Yes, when the “heart becomes really deceitful above all things,” it truly becomes “desperately wicked.” People have trouble understanding this if they have not experienced profiling or the inability to find a job. But the Church must understand. It must understand how our core relations affect everything, for better and for worse. With this recognition will come new opportunities for healing alienation and mistrust.
First, we need to think incarnationally by placing ourselves on the side of the alienated, just as Jesus did. Jesus comes to us as a circumcised Jew, a member of a politically disenfranchised class in a land occupied by Romans, a man from a ghetto known as Nazareth (see John 1:46). Jesus knew alienation through and through, but responded in a transformative mode. He affirmed the humanity of the non-Jew, the uncircumcised, the despised Samaritan, the slave, the woman of ill repute, the foreigner or immigrant with his unfamiliar language and Greek culture, and even the hated Roman soldier who represented the occupier. As theologian Ray S. Anderson wrote in The Shape of Practical Theology (IVP Academic, 2001): “Jesus penetrated through these social and cultural forms of humanity and addressed the true humanity of each person, and so revealed his own humanity as the touchstone of divine grace.”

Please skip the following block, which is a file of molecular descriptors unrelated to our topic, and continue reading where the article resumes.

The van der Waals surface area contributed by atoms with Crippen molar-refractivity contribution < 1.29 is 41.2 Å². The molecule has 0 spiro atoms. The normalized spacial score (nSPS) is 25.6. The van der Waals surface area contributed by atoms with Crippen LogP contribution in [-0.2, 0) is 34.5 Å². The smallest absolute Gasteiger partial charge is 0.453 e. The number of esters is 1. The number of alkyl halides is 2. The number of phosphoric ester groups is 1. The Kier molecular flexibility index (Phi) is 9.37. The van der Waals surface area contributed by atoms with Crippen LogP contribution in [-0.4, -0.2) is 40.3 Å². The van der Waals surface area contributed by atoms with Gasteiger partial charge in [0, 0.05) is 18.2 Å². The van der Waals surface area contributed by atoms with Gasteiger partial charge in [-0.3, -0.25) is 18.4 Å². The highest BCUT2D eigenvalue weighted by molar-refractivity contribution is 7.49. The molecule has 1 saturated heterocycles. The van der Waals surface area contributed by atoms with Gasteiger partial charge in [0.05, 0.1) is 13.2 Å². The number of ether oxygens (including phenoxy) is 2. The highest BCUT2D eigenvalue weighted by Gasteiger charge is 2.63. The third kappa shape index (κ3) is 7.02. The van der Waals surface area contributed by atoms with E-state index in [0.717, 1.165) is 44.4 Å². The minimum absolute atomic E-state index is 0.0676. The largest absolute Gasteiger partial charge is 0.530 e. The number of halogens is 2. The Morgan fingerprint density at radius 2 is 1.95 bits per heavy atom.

Second, incarnational thinking opens us to what we would rather avoid in ourselves, and it calls us to community. Why do I feel uncomfortable around you? Do I focus on another’s rage to hide my complicity in it? Am I afraid of losing popularity? Church leaders should cultivate human souls (see Heb. 13:17) by teaching them to build community. The incarnate Word, Jesus Christ, is the model. He comes not as the doctor diagnosing and exacting a cure but as one who suffers with us. The poor and marginalized trust Jesus because he becomes them (Phil. 2:7; Matt. 25:40). Intentionally hearing one another’s stories is essential to “breaking down the dividing wall” that fosters alienation (Eph. 2:14).
Read it all.